Journal Article

Lateral Flow Immunoassays for Ebola Virus Disease Detection in Liberia

Jill C. Phan, James Pettitt, Josiah S. George, Lawrence S. Fakoli, Fahn M. Taweh, Stacey L. Bateman, Richard S. Bennett, Sarah L. Norris, David A. Spinnler, Guillermo Pimentel, Phillip K. Sahr, Fatorma K. Bolay and Randal J. Schoepp

in The Journal of Infectious Diseases

Published on behalf of Infectious Diseases Society of America

Volume 214, issue suppl_3, pages S222-S228
Published in print October 2016 | ISSN: 0022-1899
Published online October 2016 | e-ISSN: 1537-6613 | DOI: https://dx.doi.org/10.1093/infdis/jiw251
Lateral Flow Immunoassays for Ebola Virus Disease Detection in Liberia

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Background. Lateral flow immunoassays (LFIs) are point-of-care diagnostic assays that are designed for single use outside a formal laboratory, with in-home pregnancy tests the best-known example of these tests. Although the LFI has some limitations over more-complex immunoassay procedures, such as reduced sensitivity and the potential for false-positive results when using complex sample matrices, the assay has the benefits of a rapid time to result and ease of use. These benefits make it an attractive option for obtaining rapid results in an austere environment. In an outbreak of any magnitude, a field-based rapid diagnostic assay would allow proper patient transport and for safe burials to be conducted without the delay caused by transport of samples between remote villages and testing facilities. Use of such point-of-care instruments in the ongoing Ebola virus disease (EVD) outbreak in West Africa would have distinct advantages in control and prevention of local outbreaks, but proper understanding of the technology and interpretation of results are important.

Methods. In this study, a LFI, originally developed by the Naval Medical Research Center for Ebola virus environmental testing, was evaluated for its ability to detect the virus in clinical samples in Liberia. Clinical blood and plasma samples and post mortem oral swabs submitted to the Liberian Institute for Biomedical Research, the National Public Health Reference Laboratory for EVD testing, were tested and compared to results of real-time reverse transcription–polymerase chain reaction (rRT-PCR), using assays targeting Ebola virus glycoprotein and nucleoprotein.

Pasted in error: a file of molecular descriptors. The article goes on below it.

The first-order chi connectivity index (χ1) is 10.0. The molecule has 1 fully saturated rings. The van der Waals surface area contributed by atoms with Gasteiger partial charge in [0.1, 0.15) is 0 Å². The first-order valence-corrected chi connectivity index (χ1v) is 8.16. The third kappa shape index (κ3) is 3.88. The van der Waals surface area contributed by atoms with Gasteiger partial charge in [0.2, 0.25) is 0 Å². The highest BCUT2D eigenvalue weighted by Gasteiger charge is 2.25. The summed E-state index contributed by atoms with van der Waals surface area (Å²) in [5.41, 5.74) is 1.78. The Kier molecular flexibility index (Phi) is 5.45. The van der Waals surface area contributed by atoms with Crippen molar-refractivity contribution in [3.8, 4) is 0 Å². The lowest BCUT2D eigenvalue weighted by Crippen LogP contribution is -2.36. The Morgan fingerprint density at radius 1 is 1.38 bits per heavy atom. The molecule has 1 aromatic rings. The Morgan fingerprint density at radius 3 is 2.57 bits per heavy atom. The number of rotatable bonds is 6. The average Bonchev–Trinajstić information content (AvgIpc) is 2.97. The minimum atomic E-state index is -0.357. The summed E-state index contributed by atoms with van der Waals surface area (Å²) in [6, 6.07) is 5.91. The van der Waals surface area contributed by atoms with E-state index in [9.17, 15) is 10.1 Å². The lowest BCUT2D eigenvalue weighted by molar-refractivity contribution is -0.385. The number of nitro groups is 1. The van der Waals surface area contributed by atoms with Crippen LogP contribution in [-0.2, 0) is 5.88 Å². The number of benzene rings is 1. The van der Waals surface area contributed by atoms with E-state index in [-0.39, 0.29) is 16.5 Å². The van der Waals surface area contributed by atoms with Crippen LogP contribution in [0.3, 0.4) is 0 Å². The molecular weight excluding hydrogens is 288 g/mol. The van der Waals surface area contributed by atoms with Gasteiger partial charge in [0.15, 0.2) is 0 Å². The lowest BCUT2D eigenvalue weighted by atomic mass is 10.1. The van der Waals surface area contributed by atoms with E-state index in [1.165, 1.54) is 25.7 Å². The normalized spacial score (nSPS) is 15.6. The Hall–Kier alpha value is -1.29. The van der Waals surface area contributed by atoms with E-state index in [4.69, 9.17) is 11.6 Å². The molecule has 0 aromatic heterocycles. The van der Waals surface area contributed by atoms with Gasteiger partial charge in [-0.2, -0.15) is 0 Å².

Results. The LFI findings correlated well with those of the real-time RT-PCR assays used as benchmarks.

Conclusions. Rapid antigen-detection tests such as LFIs are attractive alternatives to traditional immunoassays but have reduced sensitivity and specificity, resulting in increases in false-positive and false-negative results. An understanding of the strengths, weaknesses, and limitations of a particular assay lets the diagnostician choose the correct situation to use the correct assay and properly interpret the results.

Keywords: Ebola; EBOV; Ebola virus disease; EVD; diagnostics; lateral flow; immunoassay; LFI; antibodies; Liberia; West Africa

Journal Article.  5496 words. 

Subjects: Infectious Diseases ; Immunology ; Public Health and Epidemiology ; Microbiology

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